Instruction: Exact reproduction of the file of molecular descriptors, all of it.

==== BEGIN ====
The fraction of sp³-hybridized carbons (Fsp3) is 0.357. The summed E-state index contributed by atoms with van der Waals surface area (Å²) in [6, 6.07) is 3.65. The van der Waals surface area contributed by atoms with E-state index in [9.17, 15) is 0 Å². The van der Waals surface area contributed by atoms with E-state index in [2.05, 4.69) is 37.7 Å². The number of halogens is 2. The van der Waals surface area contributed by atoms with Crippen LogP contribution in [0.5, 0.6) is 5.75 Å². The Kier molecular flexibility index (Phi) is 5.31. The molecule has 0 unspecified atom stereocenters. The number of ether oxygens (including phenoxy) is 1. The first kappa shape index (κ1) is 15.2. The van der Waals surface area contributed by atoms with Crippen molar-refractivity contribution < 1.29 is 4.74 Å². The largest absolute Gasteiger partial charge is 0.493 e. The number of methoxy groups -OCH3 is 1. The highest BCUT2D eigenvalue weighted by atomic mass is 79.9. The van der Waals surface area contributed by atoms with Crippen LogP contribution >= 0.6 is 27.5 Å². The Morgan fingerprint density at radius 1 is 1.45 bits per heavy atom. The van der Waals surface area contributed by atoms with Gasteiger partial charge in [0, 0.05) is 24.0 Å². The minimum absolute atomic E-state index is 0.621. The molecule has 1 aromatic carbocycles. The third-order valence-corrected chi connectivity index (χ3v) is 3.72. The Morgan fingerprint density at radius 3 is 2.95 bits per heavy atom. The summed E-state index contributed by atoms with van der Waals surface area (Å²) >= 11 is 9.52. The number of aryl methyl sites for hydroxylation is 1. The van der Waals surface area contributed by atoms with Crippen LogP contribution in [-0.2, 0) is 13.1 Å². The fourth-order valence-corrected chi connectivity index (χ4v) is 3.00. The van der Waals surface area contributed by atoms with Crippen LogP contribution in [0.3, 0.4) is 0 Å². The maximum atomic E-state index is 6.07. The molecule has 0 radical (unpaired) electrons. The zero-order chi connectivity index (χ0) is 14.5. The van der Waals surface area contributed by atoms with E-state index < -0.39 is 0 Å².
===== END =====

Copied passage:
The fraction of sp³-hybridized carbons (Fsp3) is 0.357. The summed E-state index contributed by atoms with van der Waals surface area (Å²) in [6, 6.07) is 3.65. The van der Waals surface area contributed by atoms with E-state index in [9.17, 15) is 0 Å². The van der Waals surface area contributed by atoms with E-state index in [2.05, 4.69) is 37.7 Å². The number of halogens is 2. The van der Waals surface area contributed by atoms with Crippen LogP contribution in [0.5, 0.6) is 5.75 Å². The Kier molecular flexibility index (Phi) is 5.31. The molecule has 0 unspecified atom stereocenters. The number of ether oxygens (including phenoxy) is 1. The first kappa shape index (κ1) is 15.2. The van der Waals surface area contributed by atoms with Crippen molar-refractivity contribution < 1.29 is 4.74 Å². The largest absolute Gasteiger partial charge is 0.493 e. The number of methoxy groups -OCH3 is 1. The highest BCUT2D eigenvalue weighted by atomic mass is 79.9. The van der Waals surface area contributed by atoms with Crippen LogP contribution >= 0.6 is 27.5 Å². The Morgan fingerprint density at radius 1 is 1.45 bits per heavy atom. The van der Waals surface area contributed by atoms with Gasteiger partial charge in [0, 0.05) is 24.0 Å². The minimum absolute atomic E-state index is 0.621. The molecule has 1 aromatic carbocycles. The third-order valence-corrected chi connectivity index (χ3v) is 3.72. The Morgan fingerprint density at radius 3 is 2.95 bits per heavy atom. The summed E-state index contributed by atoms with van der Waals surface area (Å²) >= 11 is 9.52. The number of aryl methyl sites for hydroxylation is 1. The van der Waals surface area contributed by atoms with Crippen LogP contribution in [-0.2, 0) is 13.1 Å². The fourth-order valence-corrected chi connectivity index (χ4v) is 3.00. The van der Waals surface area contributed by atoms with Crippen LogP contribution in [0.3, 0.4) is 0 Å². The maximum atomic E-state index is 6.07. The molecule has 0 radical (unpaired) electrons. The zero-order chi connectivity index (χ0) is 14.5. The van der Waals surface area contributed by atoms with E-state index < -0.39 is 0 Å².